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Chartism Test Questions: 13

I am anxious to see every Chartist a good Christian, a good neighbour, and a good friend. I am desirous of seeing every Chartist sober, industrious, honest, full of knowledge and filling houses; and it is because I believe, in my soul and my conscience, that a hypocritical use of those inestimable blessings will impede, or altogether destroy their possession, that I thus array myself, single-handed, against the quadruple alliance....

My friends, get your Charter, and I will answer for the religion, sobriety, knowledge, and house and a bit of land into the bargain. Upon the other hand, foster your Church and you nurse a viper in your bosom, ready to sting you to death, rather than allow you to thrive to her detriment....

Let them call themselves the Hokey Pokey, New Brummagem, or old Jerusalem, froth and flummerites, and preach Southey and Shelley, and play the Highland bagpipes, as a means of regenerating man, till they are black in the face....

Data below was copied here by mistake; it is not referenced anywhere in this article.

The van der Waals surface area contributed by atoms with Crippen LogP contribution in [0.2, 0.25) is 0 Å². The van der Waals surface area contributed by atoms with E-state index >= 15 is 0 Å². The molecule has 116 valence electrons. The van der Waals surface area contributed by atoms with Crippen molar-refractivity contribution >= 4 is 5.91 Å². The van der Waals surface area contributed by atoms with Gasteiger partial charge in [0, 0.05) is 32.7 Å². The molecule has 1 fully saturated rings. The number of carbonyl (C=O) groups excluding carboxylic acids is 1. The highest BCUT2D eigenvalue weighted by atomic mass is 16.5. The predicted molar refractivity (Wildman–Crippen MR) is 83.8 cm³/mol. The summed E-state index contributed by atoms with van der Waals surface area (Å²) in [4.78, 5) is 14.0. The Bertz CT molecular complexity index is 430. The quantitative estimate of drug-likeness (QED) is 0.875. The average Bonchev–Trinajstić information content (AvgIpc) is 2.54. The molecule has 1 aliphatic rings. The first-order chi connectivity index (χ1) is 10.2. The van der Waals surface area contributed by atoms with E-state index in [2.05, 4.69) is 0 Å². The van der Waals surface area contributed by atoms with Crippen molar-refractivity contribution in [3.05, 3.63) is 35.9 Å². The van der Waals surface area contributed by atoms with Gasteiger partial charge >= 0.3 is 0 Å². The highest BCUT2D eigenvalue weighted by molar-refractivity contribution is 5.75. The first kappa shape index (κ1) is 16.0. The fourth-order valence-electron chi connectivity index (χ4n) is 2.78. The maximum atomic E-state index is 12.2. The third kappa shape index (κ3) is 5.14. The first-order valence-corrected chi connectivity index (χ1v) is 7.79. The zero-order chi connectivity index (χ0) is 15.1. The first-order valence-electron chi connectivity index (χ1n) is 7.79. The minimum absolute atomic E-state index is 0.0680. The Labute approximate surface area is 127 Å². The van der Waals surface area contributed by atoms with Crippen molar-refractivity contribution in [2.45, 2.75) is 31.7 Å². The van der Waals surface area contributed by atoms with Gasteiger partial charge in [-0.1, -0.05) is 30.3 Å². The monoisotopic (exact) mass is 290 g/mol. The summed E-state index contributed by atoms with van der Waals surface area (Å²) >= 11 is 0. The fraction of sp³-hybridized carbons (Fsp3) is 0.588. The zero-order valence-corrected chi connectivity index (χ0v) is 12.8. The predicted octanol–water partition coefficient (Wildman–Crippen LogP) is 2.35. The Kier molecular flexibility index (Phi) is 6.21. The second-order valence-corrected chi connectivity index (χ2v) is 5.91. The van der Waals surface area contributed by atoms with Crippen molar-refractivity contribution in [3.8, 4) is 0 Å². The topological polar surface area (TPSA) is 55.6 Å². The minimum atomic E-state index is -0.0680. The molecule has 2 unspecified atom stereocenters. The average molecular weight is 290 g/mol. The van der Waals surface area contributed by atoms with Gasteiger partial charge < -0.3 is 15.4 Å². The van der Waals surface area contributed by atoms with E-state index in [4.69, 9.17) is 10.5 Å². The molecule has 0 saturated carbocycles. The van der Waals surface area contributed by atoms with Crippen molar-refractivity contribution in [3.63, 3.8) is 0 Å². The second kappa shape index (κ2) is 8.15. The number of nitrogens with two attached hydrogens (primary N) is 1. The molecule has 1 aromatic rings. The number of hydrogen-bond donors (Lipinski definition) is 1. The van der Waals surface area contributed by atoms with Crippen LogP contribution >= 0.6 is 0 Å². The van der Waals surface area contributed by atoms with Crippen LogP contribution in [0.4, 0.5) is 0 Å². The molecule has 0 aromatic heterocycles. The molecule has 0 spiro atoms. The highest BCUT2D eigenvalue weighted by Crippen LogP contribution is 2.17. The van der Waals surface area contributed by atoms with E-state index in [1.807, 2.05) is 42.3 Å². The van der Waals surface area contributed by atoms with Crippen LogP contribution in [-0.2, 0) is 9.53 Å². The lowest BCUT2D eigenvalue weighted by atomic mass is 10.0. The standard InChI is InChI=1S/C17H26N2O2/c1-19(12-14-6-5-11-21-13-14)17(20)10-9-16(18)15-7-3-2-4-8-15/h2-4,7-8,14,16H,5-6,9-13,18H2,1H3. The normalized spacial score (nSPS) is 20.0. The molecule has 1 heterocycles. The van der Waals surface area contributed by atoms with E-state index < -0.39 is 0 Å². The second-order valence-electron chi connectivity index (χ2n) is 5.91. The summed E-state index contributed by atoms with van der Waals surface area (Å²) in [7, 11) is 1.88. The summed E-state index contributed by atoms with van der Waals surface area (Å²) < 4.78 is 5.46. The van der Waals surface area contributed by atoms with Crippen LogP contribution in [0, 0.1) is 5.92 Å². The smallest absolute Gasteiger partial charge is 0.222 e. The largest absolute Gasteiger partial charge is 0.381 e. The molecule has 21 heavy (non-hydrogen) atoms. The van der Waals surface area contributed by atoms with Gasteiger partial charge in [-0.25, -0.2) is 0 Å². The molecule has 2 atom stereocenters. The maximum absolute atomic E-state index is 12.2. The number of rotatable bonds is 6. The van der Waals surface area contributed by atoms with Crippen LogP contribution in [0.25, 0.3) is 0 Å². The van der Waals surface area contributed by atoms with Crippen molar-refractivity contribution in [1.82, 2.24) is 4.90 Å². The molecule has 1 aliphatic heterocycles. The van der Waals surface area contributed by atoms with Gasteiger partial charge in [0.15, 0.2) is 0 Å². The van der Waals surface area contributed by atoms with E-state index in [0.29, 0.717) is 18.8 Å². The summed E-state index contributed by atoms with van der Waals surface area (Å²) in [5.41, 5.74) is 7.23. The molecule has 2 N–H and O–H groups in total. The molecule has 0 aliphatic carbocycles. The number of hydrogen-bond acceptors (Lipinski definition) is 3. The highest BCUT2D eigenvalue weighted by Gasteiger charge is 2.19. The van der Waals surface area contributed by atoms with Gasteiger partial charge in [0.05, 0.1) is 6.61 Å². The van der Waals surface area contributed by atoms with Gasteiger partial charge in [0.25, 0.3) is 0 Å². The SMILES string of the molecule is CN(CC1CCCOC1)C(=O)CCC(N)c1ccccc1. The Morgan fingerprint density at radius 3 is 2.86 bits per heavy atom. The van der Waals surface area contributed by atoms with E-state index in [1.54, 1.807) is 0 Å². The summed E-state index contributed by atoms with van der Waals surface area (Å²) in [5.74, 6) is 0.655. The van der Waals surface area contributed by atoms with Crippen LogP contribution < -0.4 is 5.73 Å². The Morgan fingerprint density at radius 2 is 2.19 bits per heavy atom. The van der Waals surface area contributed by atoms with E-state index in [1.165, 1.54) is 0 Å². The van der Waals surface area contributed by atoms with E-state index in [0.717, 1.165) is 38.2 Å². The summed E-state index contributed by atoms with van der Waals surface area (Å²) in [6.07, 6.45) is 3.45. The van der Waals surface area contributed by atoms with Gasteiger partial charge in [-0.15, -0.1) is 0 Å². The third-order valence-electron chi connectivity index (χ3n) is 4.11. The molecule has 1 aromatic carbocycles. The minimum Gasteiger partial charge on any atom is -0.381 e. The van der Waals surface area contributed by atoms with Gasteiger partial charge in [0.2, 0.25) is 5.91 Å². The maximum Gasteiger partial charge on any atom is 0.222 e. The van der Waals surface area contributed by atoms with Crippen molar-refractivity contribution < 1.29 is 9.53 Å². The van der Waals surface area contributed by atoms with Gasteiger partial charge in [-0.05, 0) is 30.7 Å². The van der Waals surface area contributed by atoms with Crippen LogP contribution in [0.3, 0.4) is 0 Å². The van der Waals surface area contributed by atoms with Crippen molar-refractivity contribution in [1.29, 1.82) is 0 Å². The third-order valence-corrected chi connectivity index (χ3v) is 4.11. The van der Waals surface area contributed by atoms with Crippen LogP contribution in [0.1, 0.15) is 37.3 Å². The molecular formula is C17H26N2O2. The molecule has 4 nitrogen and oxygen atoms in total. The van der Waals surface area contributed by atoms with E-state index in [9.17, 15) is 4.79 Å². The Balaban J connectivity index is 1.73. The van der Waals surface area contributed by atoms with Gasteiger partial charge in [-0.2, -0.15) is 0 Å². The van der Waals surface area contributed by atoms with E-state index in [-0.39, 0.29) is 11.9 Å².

Feargus O'Connor in the Northern Star, 3 April, 1841. 

Questions

  1. What exactly is O'Connor attacking in this article?
  2. What reason does he give for the attack?
  3. What does he suggest is the answer to all the Chartists' problems?
  4. What evidence does the source provide which indicates that O'Connor saw himself as the sole leader of true Chartism?
  5. Why should O'Connor believe that the Church was a 'viper in your bosom'?
  6. What is the significance of the last paragraph with reference to Chartism in 1841?
  7. How did O'Connor try to provide 'a bit of land', and with what success?
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